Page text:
Pinoy gets first dibs on testing the P3-million Ducati Panigale V4 R

Only 12 seasoned racers were invited to the exclusive test ride in Spain
by Aris Ilagan | Dec 11, 2018
PHOTO: Ducati

Remember the classic hit ‘Some Guys Have All the Luck,’ popularized by Rod Stewart in the ’80s? Every time I see the photos of superbike racer TJ Alberto charging through the fast corners of Circuito de Jerez-Ángel Nieto on board the new Ducati Panigale V4 R, I end up humming this tune wistfully.

Alberto was among the 12 lucky souls who were invited to this exclusive test-ride event in Spain. It’s every motorcycle journalist’s dream not only to be part of such an occasion, but also to be able to ride such a powerful machine on a MotoGP track. I guess, considering my not-so-impressive riding skills, I just have to keep on dreaming.

So instead, Moto Sapiens asked Alberto to give his two cents on Ducati’s newest and most potent track weapon.

“It was a day to remember because on the same day, we shared the track with the Ducati WorldSBK and British Superbikes riders, who were doing preliminary testing of their new racehorses for the 2019,” says Alberto, the first Filipino to race in the 2017 European Superstock 1000 on a Ducati Panigale. “It was a great experience to be on track with Chaz Davies, Alvaro Bautista, Scott Redding, and Josh Brookes on their WorldSBK-specification V4 Rs.”

During the event, each rider was allowed to take the V4 R on a 15-minute run for four sessions. Alberto remembers pushing the needle to 229kph on the main straight, although he adds it could’ve been faster. Here are his thoughts on Ducati’s MotoGP-derived racing machine:

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1) It’s a ‘street-legal’ track bike.

“Each lap, I found more and more confidence to push on this ‘street bike,’ and in the end, I was putting down some quite respectable laps with respect to a machine that’s got (head-, tail-, and turning) lights and a functioning horn!”

2) The V4 S and the V4 R are different animals.

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“This bike is really a step up from the Panigale V4 S. The wings keep you planted around the long and fast fourth-gear corners of the Jerez circuit. That the new chassis gives more feel to the rider under hard braking is definitely an improvement over the current V4 S.”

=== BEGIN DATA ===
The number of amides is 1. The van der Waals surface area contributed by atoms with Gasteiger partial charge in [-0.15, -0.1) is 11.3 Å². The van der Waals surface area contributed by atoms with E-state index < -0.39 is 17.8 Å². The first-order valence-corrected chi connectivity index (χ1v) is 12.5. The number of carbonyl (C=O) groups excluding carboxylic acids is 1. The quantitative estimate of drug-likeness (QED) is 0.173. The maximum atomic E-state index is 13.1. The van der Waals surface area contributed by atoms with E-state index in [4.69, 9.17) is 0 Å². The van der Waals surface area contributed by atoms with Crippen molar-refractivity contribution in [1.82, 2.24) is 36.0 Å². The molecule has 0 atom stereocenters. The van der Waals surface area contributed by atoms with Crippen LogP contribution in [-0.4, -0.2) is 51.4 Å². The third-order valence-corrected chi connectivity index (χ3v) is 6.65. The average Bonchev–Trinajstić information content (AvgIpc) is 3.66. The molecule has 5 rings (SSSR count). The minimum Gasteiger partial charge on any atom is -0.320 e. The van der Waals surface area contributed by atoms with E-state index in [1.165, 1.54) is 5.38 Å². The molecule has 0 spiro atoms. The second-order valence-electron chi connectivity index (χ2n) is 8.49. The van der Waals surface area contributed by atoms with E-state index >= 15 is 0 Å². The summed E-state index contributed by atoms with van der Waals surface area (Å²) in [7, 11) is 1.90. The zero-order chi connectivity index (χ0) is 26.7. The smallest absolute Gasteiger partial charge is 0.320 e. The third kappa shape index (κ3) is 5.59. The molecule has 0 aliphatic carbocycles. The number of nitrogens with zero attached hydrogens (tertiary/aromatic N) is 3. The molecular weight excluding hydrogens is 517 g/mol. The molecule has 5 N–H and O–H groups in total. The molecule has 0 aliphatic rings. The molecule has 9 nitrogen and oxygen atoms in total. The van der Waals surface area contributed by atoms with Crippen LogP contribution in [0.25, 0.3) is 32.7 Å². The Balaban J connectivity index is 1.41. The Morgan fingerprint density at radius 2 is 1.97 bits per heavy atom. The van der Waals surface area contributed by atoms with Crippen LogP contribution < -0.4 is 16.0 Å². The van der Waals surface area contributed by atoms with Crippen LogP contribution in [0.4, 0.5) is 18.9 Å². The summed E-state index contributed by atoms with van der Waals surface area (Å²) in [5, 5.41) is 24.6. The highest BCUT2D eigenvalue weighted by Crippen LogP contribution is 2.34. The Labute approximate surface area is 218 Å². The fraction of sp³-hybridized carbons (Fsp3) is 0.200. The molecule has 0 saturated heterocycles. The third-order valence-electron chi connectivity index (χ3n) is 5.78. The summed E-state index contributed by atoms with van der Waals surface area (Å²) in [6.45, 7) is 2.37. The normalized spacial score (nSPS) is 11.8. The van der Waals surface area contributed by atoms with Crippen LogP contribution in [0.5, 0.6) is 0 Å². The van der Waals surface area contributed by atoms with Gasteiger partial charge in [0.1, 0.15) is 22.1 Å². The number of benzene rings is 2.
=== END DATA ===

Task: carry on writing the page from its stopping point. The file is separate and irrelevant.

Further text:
3) It’s got unparalleled stopping power.

“The new SBK EVO DRY clutch by STM brings more confidence in race-level track riding. No longer do you have the rear tire skipping along the track during late-braking maneuvers with this slipper clutch, which can also be adjusted for more or less engine brake. Also, it’s actually the same clutch that Chaz and Alvaro will be running for the 2019 season.”

4) It rides on high-performance suspension.

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“The new Öhlins NPX fork is a first in the OEM market and brings pressurized forks to the street-bike game. It was a big upgrade from the current generation of superbike forks from Öhlins, and has a similar feel to the race-level pressurized fork we use in the World Superstock.”

5) The electronic package is awesome.

“The new proportional strategy electronics produce WorldSBK-level rider aids and are very similar to the Magneti Marelli Superbike electronics I used with the Panigale in this year’s Superstock championship. I had the confidence to keep the throttle wide open even over the damp patches in the morning sessions, and the bike would adapt, giving less spin and less danger each lap. It’s like I had the electronics guys from Ducati on the rear seat, adjusting the setup for me as I go!”

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There’s no doubt Alberto is mesmerized by the killer traits of the V4 R, which he says he will be riding in the maiden season of the Asia Superbike 1000 category of the 2019 Asian Road Racing Championship. Despite his international racing schedule, he also hopes to race the V4 R even as a wild-card entry in the 2019 Philippine Superbike Championship.

Given the Ducati Panigale V4 R’s fury and Alberto’s sharpened racing skills, could we expect him to be waving the Philippine flag proudly on the Asia Superbike 1000 podium next year? Let’s cross our fingers.


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PHOTO: Ducati
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